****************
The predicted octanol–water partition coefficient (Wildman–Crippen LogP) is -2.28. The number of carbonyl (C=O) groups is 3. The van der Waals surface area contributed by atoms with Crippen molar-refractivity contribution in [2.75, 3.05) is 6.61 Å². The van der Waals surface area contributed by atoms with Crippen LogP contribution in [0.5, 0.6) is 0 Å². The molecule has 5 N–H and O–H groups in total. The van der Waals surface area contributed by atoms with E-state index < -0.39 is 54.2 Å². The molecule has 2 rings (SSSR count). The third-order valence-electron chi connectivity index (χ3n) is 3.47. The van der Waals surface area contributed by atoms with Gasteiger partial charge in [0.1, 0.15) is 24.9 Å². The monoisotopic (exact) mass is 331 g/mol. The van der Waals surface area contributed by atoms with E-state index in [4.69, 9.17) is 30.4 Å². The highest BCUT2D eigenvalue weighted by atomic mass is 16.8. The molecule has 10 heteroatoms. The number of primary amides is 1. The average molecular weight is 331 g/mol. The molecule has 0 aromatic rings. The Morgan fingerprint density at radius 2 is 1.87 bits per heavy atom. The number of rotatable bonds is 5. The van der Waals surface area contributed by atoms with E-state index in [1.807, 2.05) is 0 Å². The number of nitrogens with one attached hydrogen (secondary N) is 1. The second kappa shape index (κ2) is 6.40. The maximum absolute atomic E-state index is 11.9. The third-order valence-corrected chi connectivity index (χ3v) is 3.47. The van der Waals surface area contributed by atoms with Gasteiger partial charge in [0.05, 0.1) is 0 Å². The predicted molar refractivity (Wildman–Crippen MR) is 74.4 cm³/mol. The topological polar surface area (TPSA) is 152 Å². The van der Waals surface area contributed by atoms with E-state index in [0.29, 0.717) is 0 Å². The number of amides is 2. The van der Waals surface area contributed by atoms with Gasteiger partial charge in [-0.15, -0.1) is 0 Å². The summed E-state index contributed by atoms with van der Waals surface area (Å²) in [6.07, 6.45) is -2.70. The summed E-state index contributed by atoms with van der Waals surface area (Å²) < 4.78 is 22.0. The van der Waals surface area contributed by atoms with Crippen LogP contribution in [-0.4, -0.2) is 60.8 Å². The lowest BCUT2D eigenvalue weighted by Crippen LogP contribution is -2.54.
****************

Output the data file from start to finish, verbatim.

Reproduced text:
The predicted octanol–water partition coefficient (Wildman–Crippen LogP) is -2.28. The number of carbonyl (C=O) groups is 3. The van der Waals surface area contributed by atoms with Crippen molar-refractivity contribution in [2.75, 3.05) is 6.61 Å². The van der Waals surface area contributed by atoms with Crippen LogP contribution in [0.5, 0.6) is 0 Å². The molecule has 5 N–H and O–H groups in total. The van der Waals surface area contributed by atoms with E-state index < -0.39 is 54.2 Å². The molecule has 2 rings (SSSR count). The third-order valence-electron chi connectivity index (χ3n) is 3.47. The van der Waals surface area contributed by atoms with Gasteiger partial charge in [0.1, 0.15) is 24.9 Å². The monoisotopic (exact) mass is 331 g/mol. The van der Waals surface area contributed by atoms with E-state index in [4.69, 9.17) is 30.4 Å². The highest BCUT2D eigenvalue weighted by atomic mass is 16.8. The molecule has 10 heteroatoms. The number of primary amides is 1. The average molecular weight is 331 g/mol. The molecule has 0 aromatic rings. The Morgan fingerprint density at radius 2 is 1.87 bits per heavy atom. The number of rotatable bonds is 5. The van der Waals surface area contributed by atoms with E-state index in [1.807, 2.05) is 0 Å². The number of nitrogens with one attached hydrogen (secondary N) is 1. The second kappa shape index (κ2) is 6.40. The maximum absolute atomic E-state index is 11.9. The third-order valence-corrected chi connectivity index (χ3v) is 3.47. The van der Waals surface area contributed by atoms with Gasteiger partial charge in [0.05, 0.1) is 0 Å². The predicted molar refractivity (Wildman–Crippen MR) is 74.4 cm³/mol. The topological polar surface area (TPSA) is 152 Å². The van der Waals surface area contributed by atoms with E-state index in [0.29, 0.717) is 0 Å². The number of amides is 2. The van der Waals surface area contributed by atoms with Gasteiger partial charge in [-0.15, -0.1) is 0 Å². The summed E-state index contributed by atoms with van der Waals surface area (Å²) in [6.07, 6.45) is -2.70. The summed E-state index contributed by atoms with van der Waals surface area (Å²) < 4.78 is 22.0. The van der Waals surface area contributed by atoms with Crippen LogP contribution in [-0.4, -0.2) is 60.8 Å². The lowest BCUT2D eigenvalue weighted by Crippen LogP contribution is -2.54.